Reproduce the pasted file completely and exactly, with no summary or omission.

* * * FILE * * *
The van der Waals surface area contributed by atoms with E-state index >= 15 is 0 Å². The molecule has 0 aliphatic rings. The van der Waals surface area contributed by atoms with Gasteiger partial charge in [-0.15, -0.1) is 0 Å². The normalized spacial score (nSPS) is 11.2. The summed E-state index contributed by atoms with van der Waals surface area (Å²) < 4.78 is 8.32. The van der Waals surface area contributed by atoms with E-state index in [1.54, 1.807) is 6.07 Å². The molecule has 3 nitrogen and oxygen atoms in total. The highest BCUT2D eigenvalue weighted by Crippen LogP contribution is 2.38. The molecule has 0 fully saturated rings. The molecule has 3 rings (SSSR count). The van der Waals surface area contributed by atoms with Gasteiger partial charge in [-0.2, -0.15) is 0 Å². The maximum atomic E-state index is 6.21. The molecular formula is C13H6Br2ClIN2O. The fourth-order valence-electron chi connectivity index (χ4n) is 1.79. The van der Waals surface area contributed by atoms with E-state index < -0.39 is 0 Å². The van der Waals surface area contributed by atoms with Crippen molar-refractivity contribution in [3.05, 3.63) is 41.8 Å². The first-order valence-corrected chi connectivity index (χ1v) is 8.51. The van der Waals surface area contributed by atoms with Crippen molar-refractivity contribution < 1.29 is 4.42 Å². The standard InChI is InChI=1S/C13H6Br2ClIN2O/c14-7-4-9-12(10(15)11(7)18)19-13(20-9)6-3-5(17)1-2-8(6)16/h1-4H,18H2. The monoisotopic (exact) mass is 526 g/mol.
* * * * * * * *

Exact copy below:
The van der Waals surface area contributed by atoms with E-state index >= 15 is 0 Å². The molecule has 0 aliphatic rings. The van der Waals surface area contributed by atoms with Gasteiger partial charge in [-0.15, -0.1) is 0 Å². The normalized spacial score (nSPS) is 11.2. The summed E-state index contributed by atoms with van der Waals surface area (Å²) < 4.78 is 8.32. The van der Waals surface area contributed by atoms with E-state index in [1.54, 1.807) is 6.07 Å². The molecule has 3 nitrogen and oxygen atoms in total. The highest BCUT2D eigenvalue weighted by Crippen LogP contribution is 2.38. The molecule has 0 fully saturated rings. The molecule has 3 rings (SSSR count). The van der Waals surface area contributed by atoms with Gasteiger partial charge in [-0.2, -0.15) is 0 Å². The maximum atomic E-state index is 6.21. The molecular formula is C13H6Br2ClIN2O. The fourth-order valence-electron chi connectivity index (χ4n) is 1.79. The van der Waals surface area contributed by atoms with E-state index < -0.39 is 0 Å². The van der Waals surface area contributed by atoms with Crippen molar-refractivity contribution in [3.05, 3.63) is 41.8 Å². The first-order valence-corrected chi connectivity index (χ1v) is 8.51. The van der Waals surface area contributed by atoms with Crippen molar-refractivity contribution < 1.29 is 4.42 Å². The standard InChI is InChI=1S/C13H6Br2ClIN2O/c14-7-4-9-12(10(15)11(7)18)19-13(20-9)6-3-5(17)1-2-8(6)16/h1-4H,18H2. The monoisotopic (exact) mass is 526 g/mol.